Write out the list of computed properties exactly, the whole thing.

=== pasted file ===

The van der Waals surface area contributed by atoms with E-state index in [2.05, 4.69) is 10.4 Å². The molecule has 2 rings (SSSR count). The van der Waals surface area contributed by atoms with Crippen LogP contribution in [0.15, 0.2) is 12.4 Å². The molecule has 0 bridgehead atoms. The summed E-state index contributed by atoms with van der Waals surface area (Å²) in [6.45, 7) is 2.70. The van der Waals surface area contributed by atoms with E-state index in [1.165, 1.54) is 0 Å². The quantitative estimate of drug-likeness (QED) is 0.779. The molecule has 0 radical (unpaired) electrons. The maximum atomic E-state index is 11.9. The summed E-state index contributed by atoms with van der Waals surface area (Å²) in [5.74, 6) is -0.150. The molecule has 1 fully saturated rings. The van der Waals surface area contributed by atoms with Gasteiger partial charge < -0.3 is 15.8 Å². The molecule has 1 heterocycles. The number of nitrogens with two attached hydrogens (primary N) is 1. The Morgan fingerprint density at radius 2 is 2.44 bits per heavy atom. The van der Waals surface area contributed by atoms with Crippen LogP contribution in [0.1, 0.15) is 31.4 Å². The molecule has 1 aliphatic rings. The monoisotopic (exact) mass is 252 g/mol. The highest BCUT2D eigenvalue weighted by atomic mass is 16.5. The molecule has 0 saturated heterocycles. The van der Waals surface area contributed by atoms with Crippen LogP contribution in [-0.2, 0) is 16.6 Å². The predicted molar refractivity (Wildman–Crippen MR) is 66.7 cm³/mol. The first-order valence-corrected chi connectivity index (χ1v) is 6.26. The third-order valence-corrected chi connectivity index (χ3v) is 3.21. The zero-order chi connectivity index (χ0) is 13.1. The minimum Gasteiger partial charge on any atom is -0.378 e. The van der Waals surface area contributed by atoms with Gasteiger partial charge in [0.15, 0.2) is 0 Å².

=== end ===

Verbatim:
The van der Waals surface area contributed by atoms with E-state index in [2.05, 4.69) is 10.4 Å². The molecule has 2 rings (SSSR count). The van der Waals surface area contributed by atoms with Crippen LogP contribution in [0.15, 0.2) is 12.4 Å². The molecule has 0 bridgehead atoms. The summed E-state index contributed by atoms with van der Waals surface area (Å²) in [6.45, 7) is 2.70. The van der Waals surface area contributed by atoms with E-state index in [1.165, 1.54) is 0 Å². The quantitative estimate of drug-likeness (QED) is 0.779. The molecule has 0 radical (unpaired) electrons. The maximum atomic E-state index is 11.9. The summed E-state index contributed by atoms with van der Waals surface area (Å²) in [5.74, 6) is -0.150. The molecule has 1 fully saturated rings. The van der Waals surface area contributed by atoms with Gasteiger partial charge < -0.3 is 15.8 Å². The molecule has 1 heterocycles. The number of nitrogens with two attached hydrogens (primary N) is 1. The Morgan fingerprint density at radius 2 is 2.44 bits per heavy atom. The van der Waals surface area contributed by atoms with Crippen LogP contribution in [0.1, 0.15) is 31.4 Å². The molecule has 1 aliphatic rings. The monoisotopic (exact) mass is 252 g/mol. The highest BCUT2D eigenvalue weighted by atomic mass is 16.5. The molecule has 0 saturated heterocycles. The van der Waals surface area contributed by atoms with Crippen LogP contribution in [-0.2, 0) is 16.6 Å². The predicted molar refractivity (Wildman–Crippen MR) is 66.7 cm³/mol. The first-order valence-corrected chi connectivity index (χ1v) is 6.26. The third-order valence-corrected chi connectivity index (χ3v) is 3.21. The zero-order chi connectivity index (χ0) is 13.1. The minimum Gasteiger partial charge on any atom is -0.378 e. The van der Waals surface area contributed by atoms with Gasteiger partial charge in [0.15, 0.2) is 0 Å².